When they arrived after their very long flight, we met my parents at the Airport Express station in Beijing. We then spent the following two weeks fitting in as much Chinese culture, food, and fun as we possibly could! We spent a few days each in Beijing, Shanghai, Huangshan, and Hefei: four very different cities in China. Of course, we did lot of touristy things (like walking the Great Wall, shopping on Nanjing road, and hiking Yellow Mountain), but we also went grocery shopping, met Chinese friends for dinner, and spent some time just hanging out in our campus apartment. Overall I think it was a well-rounded trip, and even though we were often on the go, we did still find some time to talk about the things that surprised my parents most about China.

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I can’t stress enough how much there is to see in China.

Delightful Surprises: There seem to be three areas in which China excels in my parents’ eyes: restaurants, transportation, and safety. Very early on they were impressed with China’s restaurant game. A la carte menus, ordering for the table (rather than individually), food coming out as it’s ready, and the lack of tipping just to name a few of the positives. They also, as does everyone, loved paying for everything through a mobile phone app (like WeChat or Alipay) – it’s so quick and easy: no receipt, no signing, no waiting! My mom also really enjoyed the plastic tops and to-go bags for drinks on the run, another innovation that we don’t see much of in the US.

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Family-style meals

As far as transportation goes, they were most impressed with how fast, cheap, and punctual everything was. China doesn’t usually have the reputation of timeliness like, say, Japan, but every train we took left on time or a minute early. They were also amazed that with as many people as China has, the traffic wasn’t really bad and any/all lines moved pretty efficiently. Even I was doubting a few times during the peak tourist hours at the most popular destinations, but even some of the longest lines we had ever seen still moved along pretty rapidly. No dilly-dallying here!

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“Flat toilets”

In China my parents also mentioned safety fairly often: how safe they felt with the cameras, hotel check-ins, and security presence and how welcomed they felt as foreigners. They also noticed fewer homeless people and a great emphasis placed on family time and family connections. Perhaps not directly related to safety, but my mom was also extremely pleased that the hole in the ground that she was imagining China toilets to be was entirely exaggerated, and that they are actually pretty clean and easy to use.

Not So Delightful Surprises: Of course, leaving the familiar can always lead to a few uncomfortable surprises as well. One of the most common difficulties foreigners have in China is adjusting to some of the culinary differences, and my parents were no exception. They mentioned the lack of ice in drinks and the lack of good coffee a few times. My dad had also not expected the lack of meat in many Chinese dishes (probably because American-Chinese food is all about the meat). And of course, even after only two weeks, they also started craving Western favorites like a bacon cheeseburger or a plate of fettuccine Alfredo (imagine the cravings after nine months!).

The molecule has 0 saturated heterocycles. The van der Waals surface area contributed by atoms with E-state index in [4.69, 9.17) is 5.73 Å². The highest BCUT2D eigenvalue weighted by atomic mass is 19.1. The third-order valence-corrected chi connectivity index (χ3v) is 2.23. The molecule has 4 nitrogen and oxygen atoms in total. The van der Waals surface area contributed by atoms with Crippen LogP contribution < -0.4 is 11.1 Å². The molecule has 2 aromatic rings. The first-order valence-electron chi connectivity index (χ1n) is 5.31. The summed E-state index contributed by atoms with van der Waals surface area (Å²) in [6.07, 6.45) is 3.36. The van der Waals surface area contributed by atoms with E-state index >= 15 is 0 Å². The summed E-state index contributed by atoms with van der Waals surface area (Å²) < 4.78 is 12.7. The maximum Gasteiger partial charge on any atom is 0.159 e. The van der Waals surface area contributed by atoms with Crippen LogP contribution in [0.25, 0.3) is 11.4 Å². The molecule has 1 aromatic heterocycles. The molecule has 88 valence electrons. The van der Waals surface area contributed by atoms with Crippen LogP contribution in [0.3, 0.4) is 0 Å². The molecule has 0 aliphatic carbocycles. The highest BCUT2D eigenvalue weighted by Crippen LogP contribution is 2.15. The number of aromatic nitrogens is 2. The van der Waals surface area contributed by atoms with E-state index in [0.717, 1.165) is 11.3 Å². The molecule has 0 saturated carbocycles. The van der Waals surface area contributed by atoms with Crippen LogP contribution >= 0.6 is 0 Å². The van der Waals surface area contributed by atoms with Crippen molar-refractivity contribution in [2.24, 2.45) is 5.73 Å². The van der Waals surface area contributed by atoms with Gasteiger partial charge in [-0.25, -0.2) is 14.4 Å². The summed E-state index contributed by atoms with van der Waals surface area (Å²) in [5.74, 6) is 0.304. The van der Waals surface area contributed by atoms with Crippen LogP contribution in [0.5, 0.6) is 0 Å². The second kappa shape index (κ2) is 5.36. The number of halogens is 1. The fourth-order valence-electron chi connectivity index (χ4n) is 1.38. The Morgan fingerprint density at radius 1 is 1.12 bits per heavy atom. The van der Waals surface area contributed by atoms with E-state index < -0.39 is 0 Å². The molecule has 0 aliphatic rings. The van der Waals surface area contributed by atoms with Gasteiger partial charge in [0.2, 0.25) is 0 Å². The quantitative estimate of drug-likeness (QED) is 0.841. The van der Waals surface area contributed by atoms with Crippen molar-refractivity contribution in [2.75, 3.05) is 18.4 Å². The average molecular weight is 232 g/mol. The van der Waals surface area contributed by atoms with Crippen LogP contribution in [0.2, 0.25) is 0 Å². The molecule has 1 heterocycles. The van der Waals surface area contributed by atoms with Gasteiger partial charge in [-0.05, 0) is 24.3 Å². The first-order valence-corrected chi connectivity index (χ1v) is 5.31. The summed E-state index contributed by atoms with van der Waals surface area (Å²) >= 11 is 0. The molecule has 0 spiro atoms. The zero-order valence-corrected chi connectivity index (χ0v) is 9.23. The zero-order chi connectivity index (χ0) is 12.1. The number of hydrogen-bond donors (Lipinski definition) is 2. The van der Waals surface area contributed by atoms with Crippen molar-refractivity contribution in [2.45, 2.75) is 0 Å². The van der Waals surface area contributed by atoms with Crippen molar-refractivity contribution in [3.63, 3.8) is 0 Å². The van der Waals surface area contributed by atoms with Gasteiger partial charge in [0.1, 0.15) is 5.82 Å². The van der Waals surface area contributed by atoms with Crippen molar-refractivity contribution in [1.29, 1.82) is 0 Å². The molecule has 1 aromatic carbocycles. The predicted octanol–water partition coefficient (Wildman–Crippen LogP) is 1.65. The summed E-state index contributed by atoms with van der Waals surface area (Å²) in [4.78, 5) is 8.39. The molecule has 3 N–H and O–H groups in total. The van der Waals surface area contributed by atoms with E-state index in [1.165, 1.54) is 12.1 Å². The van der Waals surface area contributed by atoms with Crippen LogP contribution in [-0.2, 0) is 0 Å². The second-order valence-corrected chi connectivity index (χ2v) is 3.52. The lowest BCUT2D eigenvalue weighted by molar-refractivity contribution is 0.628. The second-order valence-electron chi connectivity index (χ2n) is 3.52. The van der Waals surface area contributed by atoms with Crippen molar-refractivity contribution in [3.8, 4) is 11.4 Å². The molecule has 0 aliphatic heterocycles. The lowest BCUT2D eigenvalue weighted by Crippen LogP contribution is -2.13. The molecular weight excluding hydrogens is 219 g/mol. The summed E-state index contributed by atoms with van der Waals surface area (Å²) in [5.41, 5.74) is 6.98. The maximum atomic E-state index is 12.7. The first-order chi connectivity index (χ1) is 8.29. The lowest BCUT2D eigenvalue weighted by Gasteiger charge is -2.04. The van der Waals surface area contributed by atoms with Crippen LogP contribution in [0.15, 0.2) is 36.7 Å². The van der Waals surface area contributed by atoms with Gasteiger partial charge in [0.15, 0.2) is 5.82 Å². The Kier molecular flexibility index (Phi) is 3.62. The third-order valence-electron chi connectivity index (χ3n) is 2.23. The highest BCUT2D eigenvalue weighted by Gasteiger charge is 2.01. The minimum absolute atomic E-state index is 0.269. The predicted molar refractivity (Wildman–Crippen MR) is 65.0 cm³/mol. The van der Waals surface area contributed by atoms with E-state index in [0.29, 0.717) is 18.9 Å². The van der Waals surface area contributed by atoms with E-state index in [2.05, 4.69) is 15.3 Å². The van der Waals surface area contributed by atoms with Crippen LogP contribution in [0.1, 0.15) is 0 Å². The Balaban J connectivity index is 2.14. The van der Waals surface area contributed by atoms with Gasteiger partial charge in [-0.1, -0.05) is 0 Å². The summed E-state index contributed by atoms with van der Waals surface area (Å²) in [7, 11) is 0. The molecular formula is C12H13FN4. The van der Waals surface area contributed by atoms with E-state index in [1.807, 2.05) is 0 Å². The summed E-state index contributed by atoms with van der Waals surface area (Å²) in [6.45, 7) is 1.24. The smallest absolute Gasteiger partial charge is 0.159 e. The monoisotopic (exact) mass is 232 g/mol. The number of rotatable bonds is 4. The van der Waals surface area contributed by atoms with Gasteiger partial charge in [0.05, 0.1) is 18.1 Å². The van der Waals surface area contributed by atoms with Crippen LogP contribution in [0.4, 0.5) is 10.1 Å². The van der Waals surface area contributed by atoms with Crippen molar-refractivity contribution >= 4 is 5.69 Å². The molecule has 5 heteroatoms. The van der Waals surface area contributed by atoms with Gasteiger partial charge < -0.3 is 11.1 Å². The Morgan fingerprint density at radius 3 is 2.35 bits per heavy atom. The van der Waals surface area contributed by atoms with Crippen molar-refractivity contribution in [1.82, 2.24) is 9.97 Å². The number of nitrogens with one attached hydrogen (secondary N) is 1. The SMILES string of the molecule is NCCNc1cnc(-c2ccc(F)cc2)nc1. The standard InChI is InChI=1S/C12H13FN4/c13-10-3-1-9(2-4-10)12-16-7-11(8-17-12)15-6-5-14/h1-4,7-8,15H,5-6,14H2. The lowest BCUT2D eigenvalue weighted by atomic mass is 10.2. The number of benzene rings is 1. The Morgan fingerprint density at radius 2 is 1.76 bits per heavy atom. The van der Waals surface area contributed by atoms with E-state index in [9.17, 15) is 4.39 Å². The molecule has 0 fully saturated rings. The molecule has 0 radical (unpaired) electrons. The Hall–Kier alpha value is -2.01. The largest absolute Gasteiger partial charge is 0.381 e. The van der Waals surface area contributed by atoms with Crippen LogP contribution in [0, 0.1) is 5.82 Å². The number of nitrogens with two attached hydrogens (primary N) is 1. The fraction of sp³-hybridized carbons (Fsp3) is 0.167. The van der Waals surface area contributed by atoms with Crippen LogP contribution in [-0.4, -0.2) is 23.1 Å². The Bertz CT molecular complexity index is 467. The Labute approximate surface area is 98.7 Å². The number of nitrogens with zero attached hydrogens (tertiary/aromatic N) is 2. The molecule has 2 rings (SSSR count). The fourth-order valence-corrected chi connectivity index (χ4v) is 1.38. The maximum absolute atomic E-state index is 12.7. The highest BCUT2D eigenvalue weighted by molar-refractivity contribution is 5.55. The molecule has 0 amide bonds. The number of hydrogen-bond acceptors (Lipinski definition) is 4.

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Tea > coffee anyways…

Some other unpleasant surprises seemed related to the expectations of personal boundaries. My parents noticed pretty quickly that a person’s “personal bubble” is much smaller in China, and that bumping shoulders is a way of life here. They also weren’t so pleased with finding themselves head-to-head with a bicycle, scooter, or even the occasional car on the sidewalk (something I was already used to thanks to Poland). And finally, coming across several street-spitters and the rare, but still present, late night street-urinators were also surprises that didn’t exactly fall into the positive category.

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Nothing like pushing through the hordes

A third area of perpetual surprises seemed to be in the lack or inferiority of paper products in China. Due to China’s vast size and population, many public restrooms and restaurants do not provide general-use paper products, instead, customers carry around their own packs of tissues to use however and whenever they’d like. Even when some restaurants do provide “napkins”, my parents correctly pointed out that they would be better off using their pants than the tiny, thinner-than-tissue-paper pieces they could get there. And while, as my parents also noticed, this does actually have a positive impact on the potential overuse of resources, it can be pretty annoying when you find yourself without a multi-purpose paper pack in hand.

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The adventurers!

It’s always interesting to see what expectations are met or broken upon first arrival to a new place! Although my parents did have a lot of advanced information from my photos, blog posts, and stories, it was still so much fun to see them experience life in China for themselves: the good, the bad, and the ugly. I’m so proud of my parents for seamlessly adapting to the ambiguity, and at times, insanity, that comes with immersing yourself into a very different culture, and I’m so thankful we were able to share this experience together! I truly can’t wait to do this again with another culture in a few years, and for the impending reverse culture shock I’m sure to experience when we’re back in the States at the end of the summer!